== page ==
Head Start Will Stay Open in Shutdown, Thanks to Hedge-Fund Money

John and Laura Arnold pledged $10 million to keep the early-childhood education program going.
AP Images

One of the many casualties of the government shutdown has been Head Start, the U.S. Department of Health and Human services program that provides early childhood education services to low-income families. As of Friday, five Head Start chapters across the country had closed, affecting more than 5,000 children.

Today, John and Laura Arnold announced they would put up $10 million to ensure Head Start programs stay open during the shutdown.* (John Arnold is a former hedge-fund manager who first made his fortune working for Enron.) Here's the statement they issued--it drips with frustration about the current state of the federal government:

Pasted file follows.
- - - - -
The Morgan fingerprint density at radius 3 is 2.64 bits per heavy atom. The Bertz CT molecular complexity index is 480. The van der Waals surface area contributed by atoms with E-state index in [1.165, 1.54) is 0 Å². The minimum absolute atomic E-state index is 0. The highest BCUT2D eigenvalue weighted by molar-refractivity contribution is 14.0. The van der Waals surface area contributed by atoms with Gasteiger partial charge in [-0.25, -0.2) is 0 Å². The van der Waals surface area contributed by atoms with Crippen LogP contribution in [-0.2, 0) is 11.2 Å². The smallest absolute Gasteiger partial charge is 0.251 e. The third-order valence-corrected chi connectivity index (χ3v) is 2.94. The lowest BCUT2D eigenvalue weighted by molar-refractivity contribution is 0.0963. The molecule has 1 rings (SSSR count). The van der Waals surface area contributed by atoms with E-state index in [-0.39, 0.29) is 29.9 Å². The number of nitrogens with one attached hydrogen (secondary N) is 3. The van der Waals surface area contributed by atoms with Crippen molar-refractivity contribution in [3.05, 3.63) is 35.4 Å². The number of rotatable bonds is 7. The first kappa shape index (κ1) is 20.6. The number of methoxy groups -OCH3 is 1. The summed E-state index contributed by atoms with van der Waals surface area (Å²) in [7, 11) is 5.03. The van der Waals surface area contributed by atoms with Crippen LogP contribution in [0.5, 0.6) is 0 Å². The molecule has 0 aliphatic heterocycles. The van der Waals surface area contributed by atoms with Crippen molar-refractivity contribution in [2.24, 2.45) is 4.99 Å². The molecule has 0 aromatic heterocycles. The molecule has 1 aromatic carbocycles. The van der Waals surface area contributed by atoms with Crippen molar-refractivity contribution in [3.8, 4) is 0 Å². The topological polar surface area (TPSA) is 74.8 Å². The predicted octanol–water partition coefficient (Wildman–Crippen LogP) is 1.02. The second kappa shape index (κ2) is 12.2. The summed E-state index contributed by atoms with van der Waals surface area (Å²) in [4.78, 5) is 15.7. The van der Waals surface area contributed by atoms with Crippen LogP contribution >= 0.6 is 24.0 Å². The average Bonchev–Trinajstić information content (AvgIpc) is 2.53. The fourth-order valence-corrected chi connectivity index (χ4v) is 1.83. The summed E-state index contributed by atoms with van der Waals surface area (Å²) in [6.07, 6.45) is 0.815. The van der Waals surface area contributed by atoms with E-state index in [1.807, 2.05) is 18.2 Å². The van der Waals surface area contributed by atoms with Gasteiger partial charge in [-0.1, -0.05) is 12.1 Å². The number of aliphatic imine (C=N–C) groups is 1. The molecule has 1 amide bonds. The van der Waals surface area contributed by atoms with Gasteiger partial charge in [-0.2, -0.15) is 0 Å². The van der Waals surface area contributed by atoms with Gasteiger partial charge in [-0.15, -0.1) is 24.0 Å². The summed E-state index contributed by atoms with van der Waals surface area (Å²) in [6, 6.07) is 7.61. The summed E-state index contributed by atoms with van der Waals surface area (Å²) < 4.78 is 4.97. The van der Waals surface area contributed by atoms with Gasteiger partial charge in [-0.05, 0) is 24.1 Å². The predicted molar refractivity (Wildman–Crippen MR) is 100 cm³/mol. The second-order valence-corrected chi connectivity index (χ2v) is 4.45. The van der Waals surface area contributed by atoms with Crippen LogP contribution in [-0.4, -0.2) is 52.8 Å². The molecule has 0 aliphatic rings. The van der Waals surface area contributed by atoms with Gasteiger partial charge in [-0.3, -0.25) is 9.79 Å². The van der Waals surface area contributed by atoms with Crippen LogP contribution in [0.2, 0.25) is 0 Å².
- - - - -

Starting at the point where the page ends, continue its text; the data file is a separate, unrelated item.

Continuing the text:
It's bad news when the government is in such disarray that it needs a money from a billionaire to keep providing services to the country's neediest. The Arnolds' decision will make people who are already wary about private money's influence on government and education even more nervous.  And yet, when Head Start programs closed without much warning last week, many families were left scrambling to find safe and affordable childcare. The money will keep thousands of children in safe and familiar surroundings. That's good news. 


*This post originally stated that the money came from the John and Laura Arnold Foundation. We regret the error.

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Eleanor Barkhorn is a former senior editor at The Atlantic.

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